Chagossians in Seychelles seek to meet UK contracted experts on resettlement study
Satelite Image of Diego Garcia (Image courtesy of the Earth Science and Remote Sensing Unit, NASA Johnson Space Center)
(Seychelles News Agency) - The United Kingdom’s decision in the 1960’s to lease the main Island of the Chagos archipelago, Diego Garcia, to the United States of America for use as a military base forced the inhabitants of the island to move out.
Some were sent to Seychelles, others (the majority) went to the sister island of Mauritius and some availed of the opportunity to settle in the United Kingdom.
The Chagos islands, located north-west of the Seychelles archipelago, are part of the British Indian Ocean Territory (BIOT). The lease given to the US to have a military base on Diego Garcia by the UK will expire in 2016.
For the past two decades there has been a concerted movement by the former islanders to return to the Chagos islands, while the Mauritian government is also asking the British Government to honour its undertaking to eventually return the islands to Mauritius.
The Chagossians living in the UK have formed the Chagos Refugee Group and are battling a court case against the British Government to be given the right to return to their homeland.
Over the years Great Britain has given certain compensations to the Chagossians, mainly those living in Mauritius and Great Britain.
In 2001, a British passport was also issued to the Chagossians including those living in Seychelles.
However, eligibility for this passport is limited only to those who were born on the islands and to their children.
The question of who is eligible to be considered a Chagossian was amongst topics discussed at the annual general meeting of the community of Chagossians in Seychelles held on Sunday August 3, at the English River Community Centre, central district of the main Seychelles island of Mahé.
Currently, there are some 350 Chagossians and their descendants living on the Seychelles’ main island of Mahé.
Another main point of discussion during the meting was a recently announced resettlement study ordered by Britain.
The expert team the UK government has put together is expected to submit their report after they have visited the Chagos islands to see if it is feasible to resettle the archipelago from which it forcibly evicted hundreds of families back in the 1960’s.
A recent article published in UK’s The Guardian, states that the US army personnel currently occupy the largest island, Diego Garcia, while the remaining 50 islands and reefs are now uninhabited.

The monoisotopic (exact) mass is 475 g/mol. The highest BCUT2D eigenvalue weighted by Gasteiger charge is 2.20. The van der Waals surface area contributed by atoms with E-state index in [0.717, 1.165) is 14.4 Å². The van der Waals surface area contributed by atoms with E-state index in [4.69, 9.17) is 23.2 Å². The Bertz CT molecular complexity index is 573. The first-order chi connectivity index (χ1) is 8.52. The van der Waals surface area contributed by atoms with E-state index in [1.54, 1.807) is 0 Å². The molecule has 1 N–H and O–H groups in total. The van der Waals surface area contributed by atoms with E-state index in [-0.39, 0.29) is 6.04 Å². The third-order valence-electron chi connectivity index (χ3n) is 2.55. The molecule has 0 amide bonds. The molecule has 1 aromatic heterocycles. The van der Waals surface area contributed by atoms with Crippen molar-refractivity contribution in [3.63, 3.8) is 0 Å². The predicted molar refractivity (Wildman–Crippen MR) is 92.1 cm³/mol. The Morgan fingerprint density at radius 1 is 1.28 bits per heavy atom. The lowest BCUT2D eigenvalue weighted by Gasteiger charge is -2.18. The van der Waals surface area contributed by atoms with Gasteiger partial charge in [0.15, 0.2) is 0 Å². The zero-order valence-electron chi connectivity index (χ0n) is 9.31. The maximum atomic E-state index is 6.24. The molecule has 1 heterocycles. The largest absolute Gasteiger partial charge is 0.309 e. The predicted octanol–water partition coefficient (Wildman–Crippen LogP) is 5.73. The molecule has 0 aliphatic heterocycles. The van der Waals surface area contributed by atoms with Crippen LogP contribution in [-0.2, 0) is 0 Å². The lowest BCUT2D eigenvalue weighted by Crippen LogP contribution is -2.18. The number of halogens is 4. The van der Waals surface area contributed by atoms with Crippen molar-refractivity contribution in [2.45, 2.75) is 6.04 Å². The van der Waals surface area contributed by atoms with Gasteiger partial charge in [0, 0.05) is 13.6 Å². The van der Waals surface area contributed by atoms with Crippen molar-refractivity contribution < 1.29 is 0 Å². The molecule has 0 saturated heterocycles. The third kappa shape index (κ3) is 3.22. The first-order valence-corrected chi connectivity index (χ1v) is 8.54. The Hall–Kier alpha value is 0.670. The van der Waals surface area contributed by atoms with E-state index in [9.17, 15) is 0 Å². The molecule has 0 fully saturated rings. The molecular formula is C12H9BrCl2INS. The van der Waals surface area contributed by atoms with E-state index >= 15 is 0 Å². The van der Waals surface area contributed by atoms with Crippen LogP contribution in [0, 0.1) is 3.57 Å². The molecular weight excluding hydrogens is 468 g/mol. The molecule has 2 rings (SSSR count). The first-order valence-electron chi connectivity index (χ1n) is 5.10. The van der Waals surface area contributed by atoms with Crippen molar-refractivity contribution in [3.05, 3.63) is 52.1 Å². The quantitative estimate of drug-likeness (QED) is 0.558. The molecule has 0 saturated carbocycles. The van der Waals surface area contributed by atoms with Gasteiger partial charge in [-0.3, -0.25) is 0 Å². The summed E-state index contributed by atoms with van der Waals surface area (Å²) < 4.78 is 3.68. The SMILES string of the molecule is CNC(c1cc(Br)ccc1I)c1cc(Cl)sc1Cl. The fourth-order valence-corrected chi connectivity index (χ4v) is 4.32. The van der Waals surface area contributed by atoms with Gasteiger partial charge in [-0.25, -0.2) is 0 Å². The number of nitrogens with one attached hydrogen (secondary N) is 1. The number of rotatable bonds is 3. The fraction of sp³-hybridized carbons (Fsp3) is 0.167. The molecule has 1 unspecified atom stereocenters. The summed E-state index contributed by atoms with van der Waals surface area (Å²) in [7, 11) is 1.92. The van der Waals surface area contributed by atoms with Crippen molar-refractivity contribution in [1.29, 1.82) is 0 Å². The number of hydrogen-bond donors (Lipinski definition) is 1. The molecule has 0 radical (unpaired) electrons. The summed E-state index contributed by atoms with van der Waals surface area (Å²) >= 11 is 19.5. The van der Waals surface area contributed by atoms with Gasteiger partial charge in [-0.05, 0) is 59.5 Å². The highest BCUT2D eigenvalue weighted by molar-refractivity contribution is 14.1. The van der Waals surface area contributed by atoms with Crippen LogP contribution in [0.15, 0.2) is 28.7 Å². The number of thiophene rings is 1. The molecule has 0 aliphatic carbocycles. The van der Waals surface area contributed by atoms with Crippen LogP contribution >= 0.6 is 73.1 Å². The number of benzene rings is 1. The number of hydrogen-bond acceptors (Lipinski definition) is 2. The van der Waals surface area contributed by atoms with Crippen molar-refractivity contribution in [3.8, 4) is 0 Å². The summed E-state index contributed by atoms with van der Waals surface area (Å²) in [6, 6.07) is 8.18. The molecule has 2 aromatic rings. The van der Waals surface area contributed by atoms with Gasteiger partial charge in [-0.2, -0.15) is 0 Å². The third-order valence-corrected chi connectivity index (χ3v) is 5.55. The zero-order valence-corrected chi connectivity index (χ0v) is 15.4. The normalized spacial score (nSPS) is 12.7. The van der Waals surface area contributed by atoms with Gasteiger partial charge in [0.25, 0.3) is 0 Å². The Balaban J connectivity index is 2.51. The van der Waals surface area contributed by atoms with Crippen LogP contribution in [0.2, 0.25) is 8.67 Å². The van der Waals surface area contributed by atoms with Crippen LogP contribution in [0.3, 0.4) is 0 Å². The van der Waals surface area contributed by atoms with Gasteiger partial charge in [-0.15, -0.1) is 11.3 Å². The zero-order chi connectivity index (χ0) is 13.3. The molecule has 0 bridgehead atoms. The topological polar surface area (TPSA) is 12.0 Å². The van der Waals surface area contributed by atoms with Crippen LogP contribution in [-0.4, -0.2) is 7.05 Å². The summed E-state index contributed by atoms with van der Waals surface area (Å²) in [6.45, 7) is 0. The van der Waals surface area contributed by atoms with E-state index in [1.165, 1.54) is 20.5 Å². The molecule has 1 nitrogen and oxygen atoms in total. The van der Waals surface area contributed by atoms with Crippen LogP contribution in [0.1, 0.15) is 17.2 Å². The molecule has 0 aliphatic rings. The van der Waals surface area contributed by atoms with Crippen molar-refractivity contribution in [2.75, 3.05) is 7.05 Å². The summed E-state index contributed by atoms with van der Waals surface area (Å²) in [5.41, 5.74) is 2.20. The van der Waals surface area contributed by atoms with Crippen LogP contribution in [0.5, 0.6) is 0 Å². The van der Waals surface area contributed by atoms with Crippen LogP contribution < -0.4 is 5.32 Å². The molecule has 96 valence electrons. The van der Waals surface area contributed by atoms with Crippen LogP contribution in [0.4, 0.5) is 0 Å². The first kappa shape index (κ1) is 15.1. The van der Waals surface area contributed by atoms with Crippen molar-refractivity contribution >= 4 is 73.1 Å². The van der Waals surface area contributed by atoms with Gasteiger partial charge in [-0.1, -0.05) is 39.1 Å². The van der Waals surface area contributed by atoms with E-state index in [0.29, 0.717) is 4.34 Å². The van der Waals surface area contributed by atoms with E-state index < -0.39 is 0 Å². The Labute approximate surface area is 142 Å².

According to the Guardian the independent consultants carrying out the resettlement study does not include Chagossians and “have been instructed by the Foreign Office (FCO) to "neutrally" examine the options and risks involved in establishing several sorts of community on the outer islands as well as on Diego Garcia itself."
The study is expected to be completed by the end of this year.
While this is the first time the British Government has seemed to be really looking at the possibility of the islanders returning to Chagos, such a move would undoubtedly involve a lot of planning and high costs.
“This study will also help the British Government to determine how much re-settling the displaced community in the Chagos will cost. The high costs have previously been a factor in the decisions not to allow us to return and now it will probably cost even more,” said the associations' Chairperson, Gilberte Gendron.
As there were several questions raised on the issue those present expressed their desire to meet with the team of consultants as an association to highlight their points of concern.
“For example, there is a question of sovereignty. If the British hands over the islands, who do they hand over to and how will we be incorporated in such a move. In the past, we Chagossians living in Seychelles have been more or less ignored. Now we want them to take our views into account as well as those of the ones from Mauritius and the UK,” stated Gendron.
Participants in the General Assembly have expressed a desire to meet with the Minister of Foreign Affairs, Jean Paul Adam, so as to submit their concerns to him first hand.
At its peak, it is estimated that there were around 2500 people living on the Chagos islands mostly on the largest island of Diego Garcia, this was back in the 1950's.